6 Dec 09. Progress is being made on the Government led provision of new ANP permanent checkpoints. In Sangin the building work on a new checkpoint has progressed swiftly in the past 3 weeks, with 2 buildings nearing completion. The new checkpoint will provide the ANP with a permanent base from which to patrol the streets of Sangin. It is hoped that by the end of December works will be completed and contractors can move on to new Vehicle Checkpoints for the ANP.

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Early stages of the observation tower build in Sangin

Observation tower on the Northern Checkpoint in Sangin nearing completion.

CIVIC IMPROVEMENT WORKS IN SANGIN DC
6 Dec 09. The Mayor's work in the Sangin District Centre Bazaar is beginning to show clear results. His Municipal Services Department have made significant progress cleaning the streets of Sangin and clearing the gutters that run alongside the road. Contractors are now building three extensions to the tarmac roadway in Sangin to the North, South and Central to the Bazaar.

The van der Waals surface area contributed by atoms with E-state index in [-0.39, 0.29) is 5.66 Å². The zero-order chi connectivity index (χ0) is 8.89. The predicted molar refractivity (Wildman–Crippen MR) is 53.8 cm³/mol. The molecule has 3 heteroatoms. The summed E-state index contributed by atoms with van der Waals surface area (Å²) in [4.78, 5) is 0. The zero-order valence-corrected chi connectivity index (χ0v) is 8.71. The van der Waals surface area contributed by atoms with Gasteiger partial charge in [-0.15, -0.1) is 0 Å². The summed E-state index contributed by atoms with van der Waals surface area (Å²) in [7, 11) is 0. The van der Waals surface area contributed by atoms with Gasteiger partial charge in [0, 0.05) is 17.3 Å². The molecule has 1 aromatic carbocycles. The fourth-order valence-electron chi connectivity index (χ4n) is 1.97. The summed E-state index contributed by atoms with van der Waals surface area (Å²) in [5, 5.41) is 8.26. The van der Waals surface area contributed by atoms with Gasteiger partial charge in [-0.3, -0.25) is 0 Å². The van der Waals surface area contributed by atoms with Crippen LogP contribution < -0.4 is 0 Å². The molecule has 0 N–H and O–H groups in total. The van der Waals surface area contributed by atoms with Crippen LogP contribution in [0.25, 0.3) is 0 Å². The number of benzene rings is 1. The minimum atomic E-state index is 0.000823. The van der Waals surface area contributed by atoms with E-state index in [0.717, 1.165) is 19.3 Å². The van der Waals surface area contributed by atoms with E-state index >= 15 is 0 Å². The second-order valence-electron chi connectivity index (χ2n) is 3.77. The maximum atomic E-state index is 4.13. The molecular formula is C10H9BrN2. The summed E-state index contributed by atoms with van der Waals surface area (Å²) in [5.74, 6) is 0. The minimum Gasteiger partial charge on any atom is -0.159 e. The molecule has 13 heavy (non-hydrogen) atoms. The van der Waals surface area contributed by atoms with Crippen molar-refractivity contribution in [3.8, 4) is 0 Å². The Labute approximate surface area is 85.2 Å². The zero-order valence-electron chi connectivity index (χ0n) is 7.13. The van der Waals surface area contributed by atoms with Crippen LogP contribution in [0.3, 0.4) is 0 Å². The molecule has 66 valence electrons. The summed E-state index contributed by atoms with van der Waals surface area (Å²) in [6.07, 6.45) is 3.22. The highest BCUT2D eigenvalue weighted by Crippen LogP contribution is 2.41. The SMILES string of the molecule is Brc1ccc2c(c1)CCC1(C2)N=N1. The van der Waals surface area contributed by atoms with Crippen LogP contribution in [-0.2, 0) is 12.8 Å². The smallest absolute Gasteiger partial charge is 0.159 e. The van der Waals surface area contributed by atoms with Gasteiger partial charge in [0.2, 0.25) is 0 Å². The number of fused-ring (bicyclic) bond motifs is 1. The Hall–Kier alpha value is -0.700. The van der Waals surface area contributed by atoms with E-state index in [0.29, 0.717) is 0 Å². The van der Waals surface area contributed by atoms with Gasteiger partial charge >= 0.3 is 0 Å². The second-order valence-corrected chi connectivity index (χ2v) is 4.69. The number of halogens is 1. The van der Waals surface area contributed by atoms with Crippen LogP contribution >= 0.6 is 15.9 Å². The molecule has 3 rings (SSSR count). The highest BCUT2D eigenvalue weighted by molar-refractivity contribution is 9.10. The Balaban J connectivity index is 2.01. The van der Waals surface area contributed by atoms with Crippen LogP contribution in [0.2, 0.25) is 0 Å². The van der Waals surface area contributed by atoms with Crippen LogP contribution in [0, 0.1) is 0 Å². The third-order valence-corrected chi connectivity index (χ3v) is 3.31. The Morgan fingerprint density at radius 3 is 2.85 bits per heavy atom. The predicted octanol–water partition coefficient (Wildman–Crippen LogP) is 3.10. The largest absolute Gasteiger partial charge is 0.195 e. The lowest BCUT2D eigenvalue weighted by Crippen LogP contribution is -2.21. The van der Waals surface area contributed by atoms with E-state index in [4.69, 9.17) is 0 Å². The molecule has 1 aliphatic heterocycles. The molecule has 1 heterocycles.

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Road contractors working hard on one of 3 extensions to the tarmac road in the bazaar.

DENIAL OF BRIDGE IN SANGIN
6 Dec 09. During an Operation in the early hours of 03 December, 3 RIFLES continued their plans to deny insurgents access routes to and from population centres with the destruction of a bridge at a known insurgent crossing point. At 0500 troops deployed from new Patrol Base ALMAS and pushed West and North of the canal to allow engineers to place charges on the Bridge. The demolition was fired at first light and successfully created a 10 metre gap across the canal. Insurgents are now forced to use routes that pass within the arcs of the new patrol bases, thus allowing 3 RIFLES greater ability to track their movement throughout the area of operations.

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Charges emplaced under the cover of darkness

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Demolition fired at first light

3 RIFLES HOST AFGHAN JOURNALISTS ON VISIT TO SANGIN DC
6 Dec 09. This week saw 3 RIFLES BG hosting Afghan Journalists for the first time. Journalists were escorted through the bazaar where they got the opportunity to talk to the local population about how they feel progress is Sangin is being made.  The journalists also met and interviewed the ANP Southern Checkpoint Commander Abdul Rashied, Acting Chief of Police Rahullah, and ANA officer Capt Nadari.